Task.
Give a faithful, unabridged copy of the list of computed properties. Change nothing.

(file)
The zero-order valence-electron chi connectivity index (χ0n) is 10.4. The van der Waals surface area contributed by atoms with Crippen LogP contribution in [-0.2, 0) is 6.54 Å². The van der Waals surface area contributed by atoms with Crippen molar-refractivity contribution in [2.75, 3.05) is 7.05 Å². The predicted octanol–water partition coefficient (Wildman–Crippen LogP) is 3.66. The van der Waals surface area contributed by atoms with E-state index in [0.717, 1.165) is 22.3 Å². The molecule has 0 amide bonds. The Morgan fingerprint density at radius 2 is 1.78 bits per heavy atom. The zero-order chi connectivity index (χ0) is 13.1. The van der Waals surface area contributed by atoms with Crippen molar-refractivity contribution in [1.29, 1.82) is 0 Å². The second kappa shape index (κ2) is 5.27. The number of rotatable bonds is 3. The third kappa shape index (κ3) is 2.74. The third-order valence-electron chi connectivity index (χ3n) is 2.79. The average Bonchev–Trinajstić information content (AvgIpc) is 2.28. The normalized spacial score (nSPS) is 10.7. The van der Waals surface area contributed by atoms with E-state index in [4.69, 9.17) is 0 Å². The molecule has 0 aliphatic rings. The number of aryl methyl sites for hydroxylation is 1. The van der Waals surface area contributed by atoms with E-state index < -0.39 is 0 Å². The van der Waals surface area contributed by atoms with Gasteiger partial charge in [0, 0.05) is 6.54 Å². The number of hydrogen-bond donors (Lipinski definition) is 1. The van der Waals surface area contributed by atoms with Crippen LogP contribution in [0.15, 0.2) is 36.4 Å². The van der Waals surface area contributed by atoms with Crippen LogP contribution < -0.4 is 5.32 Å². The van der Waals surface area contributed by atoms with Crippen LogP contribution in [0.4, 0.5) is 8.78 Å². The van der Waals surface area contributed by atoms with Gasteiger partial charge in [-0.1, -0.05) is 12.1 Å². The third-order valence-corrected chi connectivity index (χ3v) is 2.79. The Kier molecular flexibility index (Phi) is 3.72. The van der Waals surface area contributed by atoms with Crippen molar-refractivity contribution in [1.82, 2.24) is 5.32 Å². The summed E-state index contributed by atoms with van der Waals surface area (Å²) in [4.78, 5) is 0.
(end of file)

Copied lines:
The zero-order valence-electron chi connectivity index (χ0n) is 10.4. The van der Waals surface area contributed by atoms with Crippen LogP contribution in [-0.2, 0) is 6.54 Å². The van der Waals surface area contributed by atoms with Crippen molar-refractivity contribution in [2.75, 3.05) is 7.05 Å². The predicted octanol–water partition coefficient (Wildman–Crippen LogP) is 3.66. The van der Waals surface area contributed by atoms with E-state index in [0.717, 1.165) is 22.3 Å². The molecule has 0 amide bonds. The Morgan fingerprint density at radius 2 is 1.78 bits per heavy atom. The zero-order chi connectivity index (χ0) is 13.1. The van der Waals surface area contributed by atoms with Crippen molar-refractivity contribution in [1.29, 1.82) is 0 Å². The second kappa shape index (κ2) is 5.27. The number of rotatable bonds is 3. The third kappa shape index (κ3) is 2.74. The third-order valence-electron chi connectivity index (χ3n) is 2.79. The average Bonchev–Trinajstić information content (AvgIpc) is 2.28. The normalized spacial score (nSPS) is 10.7. The van der Waals surface area contributed by atoms with E-state index in [4.69, 9.17) is 0 Å². The molecule has 0 aliphatic rings. The number of aryl methyl sites for hydroxylation is 1. The van der Waals surface area contributed by atoms with E-state index < -0.39 is 0 Å². The van der Waals surface area contributed by atoms with Gasteiger partial charge in [0, 0.05) is 6.54 Å². The number of hydrogen-bond donors (Lipinski definition) is 1. The van der Waals surface area contributed by atoms with Crippen LogP contribution in [0.15, 0.2) is 36.4 Å². The van der Waals surface area contributed by atoms with Crippen LogP contribution < -0.4 is 5.32 Å². The van der Waals surface area contributed by atoms with Crippen LogP contribution in [0.4, 0.5) is 8.78 Å². The van der Waals surface area contributed by atoms with Gasteiger partial charge in [-0.1, -0.05) is 12.1 Å². The third-order valence-corrected chi connectivity index (χ3v) is 2.79. The Kier molecular flexibility index (Phi) is 3.72. The van der Waals surface area contributed by atoms with Crippen molar-refractivity contribution in [1.82, 2.24) is 5.32 Å². The summed E-state index contributed by atoms with van der Waals surface area (Å²) in [4.78, 5) is 0.